Calogera M Simonaro, PhD
- RESEARCH PROFESSOR | Genetics and Genomic Sciences
Research Topics:Apoptosis/Cell Death, Biomechanics/Bioengineering, Bone Biology, Cartilage Biology, Cellular Differentiation, Cytokines, Genetics, Inflammation, Lysosomal Storage Diseases, Pathology
BA, St. John's University
MS, Brooklyn College
PhD, New York University
Mount Sinai School of Medicine
MPh, New York University
Postdoctoral Fellows: Michael Frobergh
Research Personnel: Research Assistant: Yi Ge, Fanli Meng, Changzhi Zhu
The overall goal of our research is to fill the void in our understanding of MPS bone and joint disease and to develop new and improved therapies that might benefit MPS patients. We specifically study two animal models with MPS VI, but anticipate that the results obtained can be applicable to the general class of MPS disorders and benefit a wide range of patients.
Our studies carried out over the past five years have revealed that glycosaminoglycan GAG accumulation is a direct cause of chondrocyte death (apoptosis) in the articular cartilage and growth plates of MPS animals, leading to abnormal matrix homeostasis. This enhanced cell death also triggers a series of signaling events that lead to marked inflammatory disease with characteristic increases in proinflammatory cytokines, metalloproteinases (MMPs), and apoptotic cells. Together, these two factors (enhanced cell death and inflammation), lead to the characteristic bone and joint disease in the MPS disorders. In addition, cellular defects associated with the maturation of MPS growth plates are likely contributing to abnormal bone growth.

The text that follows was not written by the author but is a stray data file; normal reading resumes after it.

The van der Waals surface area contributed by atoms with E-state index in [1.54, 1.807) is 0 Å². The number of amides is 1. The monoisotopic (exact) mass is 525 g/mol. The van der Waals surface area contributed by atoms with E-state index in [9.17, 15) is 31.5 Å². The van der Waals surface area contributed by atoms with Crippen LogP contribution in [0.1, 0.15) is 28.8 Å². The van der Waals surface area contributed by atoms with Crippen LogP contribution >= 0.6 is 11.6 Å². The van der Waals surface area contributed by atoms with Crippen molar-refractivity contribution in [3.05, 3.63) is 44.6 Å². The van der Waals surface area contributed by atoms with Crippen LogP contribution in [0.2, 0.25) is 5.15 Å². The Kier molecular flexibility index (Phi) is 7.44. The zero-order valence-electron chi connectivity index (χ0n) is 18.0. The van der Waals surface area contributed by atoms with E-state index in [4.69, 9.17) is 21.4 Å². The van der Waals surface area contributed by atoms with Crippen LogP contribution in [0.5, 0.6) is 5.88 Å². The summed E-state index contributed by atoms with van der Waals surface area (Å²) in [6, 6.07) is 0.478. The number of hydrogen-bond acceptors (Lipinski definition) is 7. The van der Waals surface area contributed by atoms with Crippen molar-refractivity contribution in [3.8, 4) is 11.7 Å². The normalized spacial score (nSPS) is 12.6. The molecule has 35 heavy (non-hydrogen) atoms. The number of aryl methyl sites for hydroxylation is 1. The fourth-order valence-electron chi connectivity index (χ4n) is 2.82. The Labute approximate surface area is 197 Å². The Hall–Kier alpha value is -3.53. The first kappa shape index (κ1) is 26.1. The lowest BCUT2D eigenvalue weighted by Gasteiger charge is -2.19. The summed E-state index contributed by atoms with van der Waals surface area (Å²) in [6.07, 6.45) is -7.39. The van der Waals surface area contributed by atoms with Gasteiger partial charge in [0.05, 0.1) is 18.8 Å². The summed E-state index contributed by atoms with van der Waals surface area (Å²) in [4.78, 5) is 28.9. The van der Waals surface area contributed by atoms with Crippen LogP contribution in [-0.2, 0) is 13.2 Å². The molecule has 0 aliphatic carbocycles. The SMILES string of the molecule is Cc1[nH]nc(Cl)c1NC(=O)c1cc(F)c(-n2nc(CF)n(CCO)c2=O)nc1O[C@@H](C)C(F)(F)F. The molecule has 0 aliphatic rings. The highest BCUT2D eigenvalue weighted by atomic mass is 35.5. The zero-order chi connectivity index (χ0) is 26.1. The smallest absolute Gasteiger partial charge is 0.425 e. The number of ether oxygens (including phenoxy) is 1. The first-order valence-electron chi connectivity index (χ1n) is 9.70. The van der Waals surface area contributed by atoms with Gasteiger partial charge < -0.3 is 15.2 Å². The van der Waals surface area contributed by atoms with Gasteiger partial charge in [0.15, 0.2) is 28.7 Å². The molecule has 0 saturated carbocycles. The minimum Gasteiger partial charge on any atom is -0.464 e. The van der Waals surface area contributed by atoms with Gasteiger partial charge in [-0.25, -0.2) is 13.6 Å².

Enzyme replacement studies in MPS animals and human patients have revealed that chondrocytes in joints and bones are difficult to reach following injection due to the poor vascular supply to these tissues and the fact that the target cells are embedded in a dense matrix. With the availability of enzyme replacement it is important to continue to investigate new approaches for improving enzyme delivery to these critical target tissues.
Our findings have important implications for the treatment of MPS individuals, as well as for the identification of novel biomarkers to monitor disease progression and therapeutic efficacy. In addition, many of the pathologic processes in the MPS bones and joints have close similarities to those that occur in arthritis. Thus, some of the important biomarkers and therapeutic targets for arthritis should be considered for MPS.